Notes from a Field on Fire + Félix ­González-Torres–­ “Untitled”­ (billboard­ of ­an­ empty­ bed),­ 1991 + Multiclausal­ Exercises ­in­ Translation

Day Heisinger-Nixon

Notes from a Field on Fire

The grasses   the grasses    the grasses 
are everywhere now,

& none of them 
native to the landscape.

Inside of my two bedroom, one bath apartment, 
I am recording from the field. 

The fieldnotes are as follows: 
The subject ruins their hair with coconut oil in the bathtub. 

The subject burns their skin in the sun in a polyurethane raft &
blisters down to their fascicles, applies silvadene for a week. 

The subject cannot distinguish a boning
knife from a mezzaluna, the poor animal

O mammal you are my love. 
O lovely I am lapsing into tulips for you, into lilies. 

Today, the open-air markets are growing sour from disuse.  
Today, a storm falls through all of them in concert.

Wednesdays are my Fridays, someone announces, 
Saturdays, my Mondays

Corporate time shifts its weight constantly in the bottomless light, 
avocado toast closing in on its imminent extinction. 

My future is growing
ripe with endangerment. 

The clusters of birds in my window discuss the dissolution
of their most irrelevant factions. 

Condors, cranes. Between them, 
the wind inserts itself–– an empty discourse.  

The ocean, invariably, kisses strangers at new
altitudes, blushes in her rising heat. 

The months are falling out of me & I am annually 
a woman in June next to a woman in June.

I’m sorry I’m sorry
I say matutinally to the wars. 

In my dreams, I’m always pointing at the sky. 
I’m always highlighting the nitrogen in the syrupy air. 

Highlighting the starlings articulating a spot of oil 
bleeding through the afternoon’s golden sheet.

The man in the field of my dreams
is a sopping wet man. 

The boy in the field plays with the moss beetles, 
coleoptera leaving bodies in fits & starts––

wing-cases & shells, 
littering the clammy feculence. 

Please notify the landlord that the lawn out front is dying.
I’m sorry I’m sorry. Here, take my money.

Félix González-Torres– “Untitled” (billboard of an empty bed), 1991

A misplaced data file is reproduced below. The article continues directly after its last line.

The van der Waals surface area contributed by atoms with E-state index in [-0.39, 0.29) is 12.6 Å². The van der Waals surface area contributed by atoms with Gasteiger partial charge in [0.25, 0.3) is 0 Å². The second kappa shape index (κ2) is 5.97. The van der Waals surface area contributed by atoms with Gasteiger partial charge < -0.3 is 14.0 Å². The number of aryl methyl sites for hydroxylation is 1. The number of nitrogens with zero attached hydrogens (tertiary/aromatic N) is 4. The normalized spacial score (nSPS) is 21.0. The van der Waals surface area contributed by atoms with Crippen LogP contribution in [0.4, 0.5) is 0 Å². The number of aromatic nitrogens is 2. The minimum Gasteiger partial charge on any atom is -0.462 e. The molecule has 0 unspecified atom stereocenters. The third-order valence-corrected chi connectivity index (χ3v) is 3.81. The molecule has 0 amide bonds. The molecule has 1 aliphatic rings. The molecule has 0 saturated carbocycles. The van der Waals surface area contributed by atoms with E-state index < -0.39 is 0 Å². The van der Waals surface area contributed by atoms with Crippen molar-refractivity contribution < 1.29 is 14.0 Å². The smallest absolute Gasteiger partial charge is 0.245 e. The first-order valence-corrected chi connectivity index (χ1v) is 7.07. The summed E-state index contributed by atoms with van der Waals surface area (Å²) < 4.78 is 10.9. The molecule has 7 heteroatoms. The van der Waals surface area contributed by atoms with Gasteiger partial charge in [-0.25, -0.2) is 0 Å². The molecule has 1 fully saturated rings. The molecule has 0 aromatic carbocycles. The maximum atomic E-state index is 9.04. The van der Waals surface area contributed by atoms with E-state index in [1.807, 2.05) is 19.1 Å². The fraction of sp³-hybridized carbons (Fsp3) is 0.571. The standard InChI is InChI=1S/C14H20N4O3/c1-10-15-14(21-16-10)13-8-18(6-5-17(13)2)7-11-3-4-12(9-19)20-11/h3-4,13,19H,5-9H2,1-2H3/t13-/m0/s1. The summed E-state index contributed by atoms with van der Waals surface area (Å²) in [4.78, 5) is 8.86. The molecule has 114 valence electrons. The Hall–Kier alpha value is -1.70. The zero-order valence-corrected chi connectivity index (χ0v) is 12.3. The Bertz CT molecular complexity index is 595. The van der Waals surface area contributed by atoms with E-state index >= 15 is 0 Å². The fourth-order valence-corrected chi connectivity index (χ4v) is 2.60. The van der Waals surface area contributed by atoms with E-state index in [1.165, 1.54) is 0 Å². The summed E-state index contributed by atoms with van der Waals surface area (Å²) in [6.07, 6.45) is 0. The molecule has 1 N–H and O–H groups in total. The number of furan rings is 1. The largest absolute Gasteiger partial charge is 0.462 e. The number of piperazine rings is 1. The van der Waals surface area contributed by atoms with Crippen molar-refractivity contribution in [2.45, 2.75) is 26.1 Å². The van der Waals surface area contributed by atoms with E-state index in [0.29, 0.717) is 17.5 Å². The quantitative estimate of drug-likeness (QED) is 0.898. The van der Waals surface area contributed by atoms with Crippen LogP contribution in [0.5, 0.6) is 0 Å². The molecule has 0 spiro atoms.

Now I am wondering if it’s appropriate––
the way I’ve made our moment of intimacy so public.
The weight of our two heads forming
two fabric bowls in the pillows, 
almost a soup dinner arrangement on the bed. 
On the bed in Manhattan, on the bed in San Antonio,
on the bed in Seoul, the divots are cold in your public absence.
The white sheets are almost blue. 
If I order some fries, will you eat them here with me, 
your moon body waning under the State’s milk-blue eye?
Your moon body a pile of bonbons & saltwater taffy 
in their cellophane wrappers, shrinking in the corner.
It’s raining today & it’s hard to believe 
that it’s possible to make love in this kind of weather,
but the grasses seem to be getting along just fine.
The world’s various waters seem to be getting along 
just fine & the President prays & pays
for their poison as well. My friends are the kind 
of people that would drive out to the city just 
to see a billboard of an empty bed thirty years 
too late, mustering up, even then, enough heartache
to cry into the tulips along the interstate. 
It’s been another wild year & more people have died
than necessary, each body swimming in its own queer toxins,
in the ornamental killings of this great police state 
& I’m trying to figure out, in the end, 
who is going to get up & shake out the sheets. 

Multiclausal Exercises in Translation

            After Theresa Hak Kyung Cha

Traduire les phrases suivantes en français.

  1. I enter a store and forage a jackfruit I won’t buy.
  1. I sit on a bench in the park and regard the sun. 
  1. I speak to strangers and they speak back. 
  1. I am still afraid of some dogs and some dogs are afraid of me. 
  1. I don’t speak to strangers if I can avoid it. 
  1. I sit in a plastic chair at my parents’ house and behold a flock of geese.
  1. I count every pill to see if my prescription will outlive my coverage. 
  1. I stop and sit to watch the West.
  1. I consider HRT, but can’t imagine my face in the mirror.
  1. I complain and say Fuck you health insurance, I don’t need you.
  1. I get nervous when health insurance says Haha. Same
  1. I am in debt and watch a flock of city parrots circle the sun. 
  1. I am at a company meeting and they discuss the ghosts in the women’s bathroom.
  1. I say Fuck you panic attack and panic attack asks me if I’ve tried yoga. 
  1. I identify plants for my friends and they tell me to stop.
  1. I pop my shoulder out of its socket and think of Pangea. 
  1. I become a red country and cannot bear to watch myself. 
  1. I say This one’s agapanthus and they say No, seriously, stop. 
  1. I study German declensions and benefit from white supremacy. 
  1. I become a particular wind––turning and turning and in love in the West.

Day Heisinger-Nixon is a poet, essayist, interpreter, and translator. Raised in an ASL-English bilingual home in Fresno, California, Day holds an MA in Deaf Studies from Gallaudet University and is an MFA candidate in creative writing: poetry at New England College. Their work has been published or is forthcoming in Apogee, Peach Mag, Boston Review, Foglifter, Gasher, and elsewhere. They are currently based in Valencia, Spain, and can be found online @__day_lily__ and at

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